Resort guests taken on guided exploration of the island’s edible plants, vegetables and fruits
Amilla Maldives Resort and Residences’ zero-air miles project took another step forward this month with the advent of its brand new ‘Foraging Lunch’ activity. This new eco-adventure sees guests led by staff including the Chef, the Landscaping Supervisor, and the Sustainability and Wellness Mentor, Victoria Kruse, through the lush island to gather edible plants including indigenous varieties such as ‘kulha fila’ (Maldivian rocket). This fun and educational interactive tour highlights the island’s indigenous and island-grown herbs, vegetables and fruit. It culminates in a feast using the freshly-plucked ingredients.
Amongst the first guests to enjoy this new activity at Amilla Maldives was Amilla’s ‘Visiting Hero’, the Tennis Pro, Philipp Davydenko, and his new bride. Philipp, who is on hand to offer guests tennis clinics and coaching, said: “It was a very informative and exciting learning experience about the resort's sustainability, the gardens and the homegrown spices of Amilla. We collected and self-cooked a delicious lunch. We enjoyed our time and the food a lot”.
Starting out on the Sunrise Beach at the southeastern end of the spacious private island resort, the guests were guided to Amilla’s jungle-clad grove known as The Plantation, where local varieties of small, sweet bananas are cultivated, as well as chillies (a Maldivian staple), lemongrass and passionfruit. Then it was on to the resort’s new Hydroponics Garden, where they discovered a wide array of homegrown greens, before moving on to the UN (short for ‘UNdo the Harm’) where the Amilla Islanders make their own cold-pressed coconut oil from the island’s bountiful supply of coconut trees.
Amilla’s chicken coop, Cluckingham Palace, was the next port of call, to see if the pampered chickens there had any fresh eggs to offer. The ladies kindly gave up more than a dozen eggs to the group that day.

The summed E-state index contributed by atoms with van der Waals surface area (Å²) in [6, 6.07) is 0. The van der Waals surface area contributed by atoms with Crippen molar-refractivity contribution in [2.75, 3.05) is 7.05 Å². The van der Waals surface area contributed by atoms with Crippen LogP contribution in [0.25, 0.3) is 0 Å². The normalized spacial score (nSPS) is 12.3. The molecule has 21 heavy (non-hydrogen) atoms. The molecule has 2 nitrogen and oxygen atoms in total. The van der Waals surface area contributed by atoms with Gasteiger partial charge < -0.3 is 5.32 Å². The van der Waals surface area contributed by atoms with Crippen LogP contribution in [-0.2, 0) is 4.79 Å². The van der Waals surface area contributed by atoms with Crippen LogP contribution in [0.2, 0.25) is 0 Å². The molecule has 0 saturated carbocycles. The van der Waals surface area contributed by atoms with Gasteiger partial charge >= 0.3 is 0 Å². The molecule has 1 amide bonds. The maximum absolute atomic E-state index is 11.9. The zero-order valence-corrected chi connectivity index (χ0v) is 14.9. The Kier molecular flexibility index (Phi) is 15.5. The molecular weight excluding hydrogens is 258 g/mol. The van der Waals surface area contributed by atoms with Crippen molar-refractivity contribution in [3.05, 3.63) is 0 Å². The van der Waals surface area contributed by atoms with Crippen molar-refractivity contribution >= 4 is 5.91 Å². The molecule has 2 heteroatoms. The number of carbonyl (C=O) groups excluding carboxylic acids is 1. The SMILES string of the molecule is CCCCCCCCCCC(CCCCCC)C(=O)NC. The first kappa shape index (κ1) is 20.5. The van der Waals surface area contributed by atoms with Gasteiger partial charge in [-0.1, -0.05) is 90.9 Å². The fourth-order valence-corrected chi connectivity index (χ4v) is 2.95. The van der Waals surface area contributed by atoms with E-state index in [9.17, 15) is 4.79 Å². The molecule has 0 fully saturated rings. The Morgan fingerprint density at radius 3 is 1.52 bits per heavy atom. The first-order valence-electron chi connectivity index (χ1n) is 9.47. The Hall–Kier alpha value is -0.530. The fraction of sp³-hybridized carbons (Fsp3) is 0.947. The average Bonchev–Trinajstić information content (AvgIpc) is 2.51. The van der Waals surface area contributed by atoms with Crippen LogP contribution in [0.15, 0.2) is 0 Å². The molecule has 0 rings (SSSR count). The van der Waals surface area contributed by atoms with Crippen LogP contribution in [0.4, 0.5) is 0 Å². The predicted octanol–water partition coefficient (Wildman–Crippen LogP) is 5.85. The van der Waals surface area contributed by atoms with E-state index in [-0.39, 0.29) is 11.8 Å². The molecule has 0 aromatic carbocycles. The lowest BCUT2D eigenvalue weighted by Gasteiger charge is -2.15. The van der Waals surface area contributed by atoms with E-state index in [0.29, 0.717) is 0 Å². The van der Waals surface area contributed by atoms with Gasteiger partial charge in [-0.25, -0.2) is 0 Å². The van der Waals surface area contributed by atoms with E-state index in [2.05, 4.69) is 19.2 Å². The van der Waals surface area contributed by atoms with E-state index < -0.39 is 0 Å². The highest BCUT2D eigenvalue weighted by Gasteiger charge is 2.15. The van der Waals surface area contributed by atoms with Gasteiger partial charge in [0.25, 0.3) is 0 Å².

The next destination was the vast area of natural jungle that covers over 70 percent of the island. From this area, the group collected dry coconuts for coconut milk and young coconuts to make ‘mudi kashi’ (the flesh of young coconuts), with a little help from Amilla’s skillful tree climbers. They also helped harvest some wild breadfruit from 15 metres up in the jungle canopy.
Finally, the group circled back to Amilla’s beautiful Mystique Garden, where the hungry team collected even more salad greens as well as sugarcane and the traditional Maldivian staples of aubergines, okra, and sweet potatoes.
With the foraging complete, it was time to prepare lunch from the freshly-picked ingredients. A three-course spread was created under the supervision of the chef. It included a Maldivian vegetable curry slowly simmered to perfection and a fresh salad with boiled eggs on the side. The guests enjoyed the meal together with Victoria and Chef. It was washed down with lemongrass-infused water.
The new activity is part of Amilla Maldives’ efforts to use sustainable food sources on the island. The Homegrown@Amilla project means fewer items need to be imported, reducing the resort’s carbon footprint. It also ensures guests receive the very freshest of produce for optimum flavour and wellness benefits.